I am a gardener.
Let me rephrase that. I love the idea of gardening -- the thick, lush flower beds; the clambering vines ripe with fresh vegetables. There is nothing better than eating a tomato plucked straight from the sun-soaked garden.
By the end of March, when the snow is lying in black, slushy piles along the road, I begin to imagine my garden. I pick out seed packets and think about the layout. My enthusiasm wanes a bit when it comes time to actually plant the seeds, and by the time harvest season is upon us, I can barely force myself to go out there.
I blame two things for my lack of interest in the garden each fall. 1. Harvest time coincides with the start of school when I am buried under mounds of paperwork, forms, schools supplies and cranky children. 2. Picking stuff from the garden would mean that I would actually have to cook it, and I hate cooking.
Every year toward the end of garden season, my husband gives his usual we-waste-so-much-produce speech. It begins with something about me not keeping up with picking stuff and washing it and packaging it and offering it to people. And ends with me promising to set up a vegetable stand at the end of the driveway (that never happens) and use the profits to pay for college.
The turning point came when our friends from Tennessee visited in June. They had just moved to a mini-farm and planted a huge garden with things like okra and kale.
I can barely get my kids to eat tomatoes, let alone okra and kale.
"So are you guys good about picking all your garden produce?" my husband asked his friend, giving me the let's-see-what-he-says eyeball.
"Oh yeah, [insert wife's name] is really good at picking stuff and cooking it and canning it," the friend says.
"Of course she is," I muttered.
"Reeeallly," my husband said.
Well, I took that challenge. This was the year that I would keep the garden under control.
Luckily some raccoons helped me out with the corn. They broke into the garden and stripped all of the just-ripe corn off the stalks. The cucumbers met with an untimely end (again not my fault) when they succumbed to some type of cucumber disease. That left me with the tomatoes, gourds, pumpkins, lettuce, carrots and beans.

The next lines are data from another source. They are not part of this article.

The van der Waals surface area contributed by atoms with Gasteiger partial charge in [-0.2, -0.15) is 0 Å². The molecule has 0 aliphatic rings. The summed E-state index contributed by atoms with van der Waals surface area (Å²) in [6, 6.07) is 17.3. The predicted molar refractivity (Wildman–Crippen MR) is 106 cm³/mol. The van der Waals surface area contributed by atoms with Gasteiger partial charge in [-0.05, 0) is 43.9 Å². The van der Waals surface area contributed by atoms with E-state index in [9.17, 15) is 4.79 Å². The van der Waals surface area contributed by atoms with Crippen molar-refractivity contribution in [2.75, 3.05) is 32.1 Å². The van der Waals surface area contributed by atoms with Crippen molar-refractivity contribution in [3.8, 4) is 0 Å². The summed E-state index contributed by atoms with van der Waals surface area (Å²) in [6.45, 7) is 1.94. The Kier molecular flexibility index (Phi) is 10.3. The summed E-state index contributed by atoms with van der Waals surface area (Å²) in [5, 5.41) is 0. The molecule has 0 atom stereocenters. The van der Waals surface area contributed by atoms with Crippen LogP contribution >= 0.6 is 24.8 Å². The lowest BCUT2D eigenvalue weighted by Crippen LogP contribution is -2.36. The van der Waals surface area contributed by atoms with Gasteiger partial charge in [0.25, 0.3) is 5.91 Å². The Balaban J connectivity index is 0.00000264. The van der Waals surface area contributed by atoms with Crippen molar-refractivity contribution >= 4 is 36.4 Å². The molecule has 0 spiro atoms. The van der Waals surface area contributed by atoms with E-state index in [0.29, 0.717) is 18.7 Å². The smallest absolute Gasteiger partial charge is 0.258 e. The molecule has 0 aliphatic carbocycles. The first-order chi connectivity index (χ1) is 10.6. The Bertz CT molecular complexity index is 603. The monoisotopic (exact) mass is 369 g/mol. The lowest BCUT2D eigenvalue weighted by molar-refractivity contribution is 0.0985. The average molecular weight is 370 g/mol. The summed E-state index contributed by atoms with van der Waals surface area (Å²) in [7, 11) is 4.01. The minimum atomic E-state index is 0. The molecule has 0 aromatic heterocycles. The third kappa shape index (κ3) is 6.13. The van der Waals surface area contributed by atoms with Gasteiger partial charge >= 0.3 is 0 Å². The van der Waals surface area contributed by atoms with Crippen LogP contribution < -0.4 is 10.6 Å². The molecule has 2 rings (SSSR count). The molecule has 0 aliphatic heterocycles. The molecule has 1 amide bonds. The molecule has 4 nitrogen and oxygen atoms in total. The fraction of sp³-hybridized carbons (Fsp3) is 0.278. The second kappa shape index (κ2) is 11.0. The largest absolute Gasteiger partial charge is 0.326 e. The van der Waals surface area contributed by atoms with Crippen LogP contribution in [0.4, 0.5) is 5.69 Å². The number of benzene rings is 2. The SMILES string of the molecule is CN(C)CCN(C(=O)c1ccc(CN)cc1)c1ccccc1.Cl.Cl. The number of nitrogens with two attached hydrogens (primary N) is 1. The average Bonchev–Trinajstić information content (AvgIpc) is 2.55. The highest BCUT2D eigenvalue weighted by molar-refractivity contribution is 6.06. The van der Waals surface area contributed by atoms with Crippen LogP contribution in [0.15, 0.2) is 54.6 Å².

I religiously trimmed the lettuce back every couple weeks insuring that it produced all summer. Or at least I made sure that the kids trimmed it back.
"Hmm, remember how you used to wonder why the lettuce was ready in June, but then gone by the time the tomatoes were ripe?" my husband asked. "I guess it comes back all summer if you cut it regularly."
"Hmpf," I replied.
"This lettuce is spicy," my daughter said.
I poured more ranch dressing on top of it.
While I was in control of most of the garden, the beans were off plotting their revenge.
Somewhere between planting the seeds and harvest time, they exploded. They climbed up the trellis, wrapped around the fence and the pumpkins and climbed back down the trellis. There were millions of them.
We ate them raw, sautéed, baked and boiled. We coated them in olive oil, garlic salt and sesame seeds. I peddled them to my co-workers and family members. People started avoiding me.
I even threw handfuls of beans into my kids' lunches. There's nothing like eating fresh, raw green beans at 10:35 a.m., my middle schooler's lunch period. (Of course, I'm assuming that they actually ate the beans and didn't just throw them away.)
My youngest daughter was waiting for me out in the driveway when I got home from work the other day.
"We made dinner," she said.
It was beans.
I sat down and started with the salad. Hidden under the spicy lettuce were more beans.
We're going to need a lot more ranch dressing.